(This story first appeared in August 2014. But in the world of Avengers: Age of Ultron it still applies.)
Quick: What’s the plot of Guardians of the Galaxy? Okay, maybe that’s not fair, as it just came out and it’s not too hard to remember that Chris Pratt’s Peter Quill, child abductee and adult scoundrel, stumbles upon an orb of Magicky Magic that is also an objet de desire for both Thanos and Ronan the Accuser (who doesn’t seem to accuse much of anything, but the name is rad). And then there’s a prison break and a few fights and a some space combat and lots of dancing to a K-Billy’s Super Sounds of the 70s soundtrack assembled with love by writer-director James Gunn.
And it’s fun. No doubt about that. But is it anything besides fun? More on that later.
Now, can you remember the plot of Thor: The Dark World? Or Iron Man 2? Or Captain America: The First Avenger? Probably not with any certainty. Other than: “Our hero fights a funhouse mirror version of himself in order to protect some Magicky Magic thing from an ill-defined bad guy.”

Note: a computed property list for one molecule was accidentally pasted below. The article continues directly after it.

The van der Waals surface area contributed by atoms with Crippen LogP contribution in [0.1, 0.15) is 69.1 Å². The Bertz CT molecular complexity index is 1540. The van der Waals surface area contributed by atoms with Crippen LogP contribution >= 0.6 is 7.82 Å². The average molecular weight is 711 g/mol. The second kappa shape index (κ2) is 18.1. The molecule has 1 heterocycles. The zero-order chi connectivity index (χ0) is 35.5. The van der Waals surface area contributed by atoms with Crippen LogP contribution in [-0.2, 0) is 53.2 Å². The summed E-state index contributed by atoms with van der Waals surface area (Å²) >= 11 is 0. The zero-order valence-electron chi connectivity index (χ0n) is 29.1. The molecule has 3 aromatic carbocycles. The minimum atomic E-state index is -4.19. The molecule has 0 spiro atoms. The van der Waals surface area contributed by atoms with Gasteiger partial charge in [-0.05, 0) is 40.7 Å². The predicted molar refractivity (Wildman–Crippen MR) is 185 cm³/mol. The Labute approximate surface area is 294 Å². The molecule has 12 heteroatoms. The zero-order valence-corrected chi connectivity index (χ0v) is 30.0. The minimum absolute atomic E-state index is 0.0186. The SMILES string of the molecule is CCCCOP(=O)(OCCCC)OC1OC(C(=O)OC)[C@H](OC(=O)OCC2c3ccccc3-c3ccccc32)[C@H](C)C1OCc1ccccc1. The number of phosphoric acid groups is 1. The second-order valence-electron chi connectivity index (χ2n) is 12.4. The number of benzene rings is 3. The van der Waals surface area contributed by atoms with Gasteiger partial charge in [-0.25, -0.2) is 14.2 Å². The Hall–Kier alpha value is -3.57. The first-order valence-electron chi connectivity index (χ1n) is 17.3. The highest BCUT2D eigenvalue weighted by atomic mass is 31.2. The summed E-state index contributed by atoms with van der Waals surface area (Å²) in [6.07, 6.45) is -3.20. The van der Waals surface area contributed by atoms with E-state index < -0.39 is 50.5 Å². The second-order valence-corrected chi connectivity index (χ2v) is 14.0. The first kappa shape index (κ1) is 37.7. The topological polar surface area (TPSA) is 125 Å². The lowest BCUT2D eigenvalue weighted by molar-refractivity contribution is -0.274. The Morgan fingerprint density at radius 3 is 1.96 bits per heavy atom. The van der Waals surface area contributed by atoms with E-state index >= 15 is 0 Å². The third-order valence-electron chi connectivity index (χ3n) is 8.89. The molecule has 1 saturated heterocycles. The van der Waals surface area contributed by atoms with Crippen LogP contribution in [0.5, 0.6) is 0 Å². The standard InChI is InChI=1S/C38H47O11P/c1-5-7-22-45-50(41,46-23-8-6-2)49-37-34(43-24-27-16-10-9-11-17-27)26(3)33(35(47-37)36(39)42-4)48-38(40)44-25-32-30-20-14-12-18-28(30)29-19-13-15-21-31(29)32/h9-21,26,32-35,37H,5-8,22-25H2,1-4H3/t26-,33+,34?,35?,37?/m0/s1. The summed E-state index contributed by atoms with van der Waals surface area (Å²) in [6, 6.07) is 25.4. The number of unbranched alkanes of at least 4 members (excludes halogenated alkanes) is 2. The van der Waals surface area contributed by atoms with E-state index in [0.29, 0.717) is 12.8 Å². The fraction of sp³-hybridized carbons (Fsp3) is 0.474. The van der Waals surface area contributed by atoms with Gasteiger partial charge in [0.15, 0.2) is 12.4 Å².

And yet, if I’d asked you for a blow-by-blow of the plot of Jaws or Star Wars or The Fugitive or Jurassic Park or Ghostbusters or The Terminator, you’d have no problem. Because they are movies, and they do things that great movies do: get you emotionally invested in the amazing adventures of characters you love and want to spend more time with.
The Marvel Cinematic Universe has given us the biggest films of the 21st century. We’ve all seen them. Hell, everyone has to see a movie to get it to cross a billion dollars at the box office. So why don’t they register with us the way beloved movies of the past do?
Because, in truth, they’re not movies at all.
Odds are, there are a couple of specific episodes of a television show that you can name — or even point to as an example of quality programming. “The Constant” episode of Lost. Star Trek: The Next Generation’s “Yesterday’s Enterprise.” That one episode of E.R. where there was a gunman loose in the E.R. When Angel turned into a puppet. Game of Thrones’ Red Wedding. But more often than not, the highs and lows of specific episodes don’t matter — unless you’re a professional TV recapper, in which case I feel your pain — it’s the general quality of the season that we care about.
That’s how we measure them. “The first four seasons of The West Wing are great, then it falls off a cliff.” “The ‘Dawn’ season of Buffy was the beginning of the end.” “The third season of The Wire is the best thing that’s ever been on TV.” The arc is what matters.